Since version 0.5, it is possible to create indices on stored relations. In Cozo, indices are simply reordering of columns of the original stored relation. As an example, let’s say we have a relation

:create r {a => b}

but we often want to run queries like ?[a] := *r{a, b: $value}. Without indiecs, this will result in a full-scan. In this case we can do:

::index create r:idx {b, a}

You do not specify functional dependencies when creating indices (and in this case there are none anyway).

In Cozo, indices are read-only stored relations that you can query directly:

?[a] := *r:idx {a, b: $value}

In this case, running the original query will also use the index, and hence is equivalent to the explicit form (which you can confirm with ::explain). However, Cozo is very conservative in using indices in that if there is any chance that the use of an index might decrease performance, then Cozo will not use an index. Currently, this means that only in situations when using an index can avoid a full-scan will the index be used. This behaviour ensures that you will not need to fight against suboptimal use of indices with difficult tricks: just be explicit.

To drop an index:

::index drop r:idx

In Cozo, you do not need to specify all columns when creating an index, and the database will complete the specified columns to a key. This means that if your stored relation is

:create r {a, b => c, d, e}

and you created an index as:

::index create r:i {d, b}

the database will automatically run the following index creation instead:

::index create r:i {d, b, a}

You can see what columns are actually created by running ::columns r:i.

Indices can be used as inputs to fixed rules. They may also be eligible in time-travel queries, as long as their last key column is of type Validity.


Cozo supports triggers attached to stored relations. You attach triggers to a stored relation by running the system op ::set_triggers:

::set_triggers <REL_NAME>

on put { <QUERY> }
on rm { <QUERY> }
on replace { <QUERY> }
on put { <QUERY> } # you can specify as many triggers as you need

<QUERY> can be any valid query.

The on put triggers will run when new data is inserted or upserted, which can be activated by :put, :create and :replace query options. The implicitly defined rules _new[] and _old[] can be used in the triggers, and contain the added rows and the replaced rows respectively.

The on rm triggers will run when data is deleted, which can be activated by a :rm query option. The implicitly defined rules _new[] and _old[] can be used in the triggers, and contain the keys of the rows for deleted rows (even if no row with the key actually exist) and the rows actually deleted (with both keys and non-keys).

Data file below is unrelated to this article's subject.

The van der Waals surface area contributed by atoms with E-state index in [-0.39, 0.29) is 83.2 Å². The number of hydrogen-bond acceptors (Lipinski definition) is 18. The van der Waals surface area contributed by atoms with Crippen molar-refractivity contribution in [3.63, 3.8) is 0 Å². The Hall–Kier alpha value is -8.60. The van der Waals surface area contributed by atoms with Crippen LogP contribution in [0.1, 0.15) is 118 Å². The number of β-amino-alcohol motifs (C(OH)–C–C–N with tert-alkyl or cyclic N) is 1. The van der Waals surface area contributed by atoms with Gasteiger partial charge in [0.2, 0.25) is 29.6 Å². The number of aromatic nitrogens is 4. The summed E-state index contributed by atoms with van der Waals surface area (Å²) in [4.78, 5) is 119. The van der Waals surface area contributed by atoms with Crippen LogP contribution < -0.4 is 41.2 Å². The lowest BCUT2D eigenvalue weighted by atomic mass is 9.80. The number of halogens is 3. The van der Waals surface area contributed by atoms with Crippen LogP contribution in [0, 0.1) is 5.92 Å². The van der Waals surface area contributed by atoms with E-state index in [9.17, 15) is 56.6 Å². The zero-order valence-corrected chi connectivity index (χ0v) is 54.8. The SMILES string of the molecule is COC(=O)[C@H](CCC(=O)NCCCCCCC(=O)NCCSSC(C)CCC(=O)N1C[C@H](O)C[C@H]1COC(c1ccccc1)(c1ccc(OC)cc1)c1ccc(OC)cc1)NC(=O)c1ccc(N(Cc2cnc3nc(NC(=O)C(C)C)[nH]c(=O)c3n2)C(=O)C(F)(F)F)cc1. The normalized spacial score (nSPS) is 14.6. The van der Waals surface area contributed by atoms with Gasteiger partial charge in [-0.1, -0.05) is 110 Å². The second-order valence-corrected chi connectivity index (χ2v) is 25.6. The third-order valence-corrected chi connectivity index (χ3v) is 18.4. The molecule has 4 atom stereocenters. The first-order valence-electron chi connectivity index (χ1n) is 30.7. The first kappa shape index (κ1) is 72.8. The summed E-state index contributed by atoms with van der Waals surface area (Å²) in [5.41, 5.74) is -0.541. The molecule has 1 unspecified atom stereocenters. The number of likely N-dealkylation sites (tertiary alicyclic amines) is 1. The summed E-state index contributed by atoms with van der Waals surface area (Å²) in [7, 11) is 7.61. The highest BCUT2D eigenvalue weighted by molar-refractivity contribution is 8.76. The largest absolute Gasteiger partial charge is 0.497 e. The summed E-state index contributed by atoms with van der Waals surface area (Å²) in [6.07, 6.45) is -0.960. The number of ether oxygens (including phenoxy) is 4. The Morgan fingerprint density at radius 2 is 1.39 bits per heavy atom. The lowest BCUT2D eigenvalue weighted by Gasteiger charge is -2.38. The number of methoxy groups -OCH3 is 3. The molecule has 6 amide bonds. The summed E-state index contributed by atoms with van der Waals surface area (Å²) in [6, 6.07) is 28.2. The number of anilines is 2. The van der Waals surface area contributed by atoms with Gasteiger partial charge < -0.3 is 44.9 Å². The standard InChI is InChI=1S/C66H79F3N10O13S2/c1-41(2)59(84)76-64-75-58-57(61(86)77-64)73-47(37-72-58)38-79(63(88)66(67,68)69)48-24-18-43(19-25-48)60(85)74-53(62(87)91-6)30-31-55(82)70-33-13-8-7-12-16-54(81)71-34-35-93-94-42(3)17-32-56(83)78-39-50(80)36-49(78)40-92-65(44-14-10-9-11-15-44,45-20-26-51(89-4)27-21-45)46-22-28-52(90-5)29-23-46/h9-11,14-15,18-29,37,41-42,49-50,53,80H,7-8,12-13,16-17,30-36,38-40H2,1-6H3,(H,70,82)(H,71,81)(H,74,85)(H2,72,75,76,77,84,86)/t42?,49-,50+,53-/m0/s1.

The on replace triggers will be activated by a :replace query option. They are run before any on put triggers.

All triggers for a relation must be specified together, in the same ::set_triggers system op. If used again, all the triggers associated with the stored relation are replaced. To remove all triggers from a stored relation, use ::set_triggers <REL_NAME> followed by nothing.

As an example of using triggers to maintain an index manually, suppose we have the following relation:

:create rel {a => b}

and the manual index is:

:create rel.rev {b, a}

To manage the manual index automatically:

::set_triggers rel

on put {
    ?[a, b] := _new[a, b]

    :put rel.rev{ b, a }
on rm {
    ?[a, b] := _old[a, b]

    :rm rel.rev{ b, a }

With the index set up, you can use *rel.rev{..} in place of *rel{..} in your queries.

Note that unlike indices, there are ingestion APIs for which triggers are explicitly not run. Also, if you want to manually manage indices with triggers, you have to populate the existing values manually as well.


Triggers do not propagate. That is, if a trigger modifies a relation that has triggers associated, those latter triggers will not run. This is different from the behaviour in earlier versions. We changed it since trigger propagation creates more problems than it solves.

Storing large values#

There a limit to the amount of data you can store in a single value or single row. The precise limit depends on the storage engine. For the in-memory engine it is obviously RAM-bound. For the SQLite engine the keys as as whole and the values as a whole are each stored as a single BLOB field in SQLite, and are subject to their limit. For RocksDB engine, which is the recommended setup if you are thinking of storing large values, the keys as a whole is stored as a RocksDB key, which has a limit of 8MB, and keys should be kept small for performance. For values, CozoDB utilizes the BlobDB functionality of RocksDB, and you are only limited by RAM and disk sizes.

Performance-wise, if large values are present, currently these values will be read into memory if the row is touched in the query. So it is recommended to store large values in a dedicated key-value relation in the database, with all the metadata stored in a separate relation. At query time, you should search/filter/join the metadata relation to find the rows you want, and then join them with the dedicated large value relation at the last stage.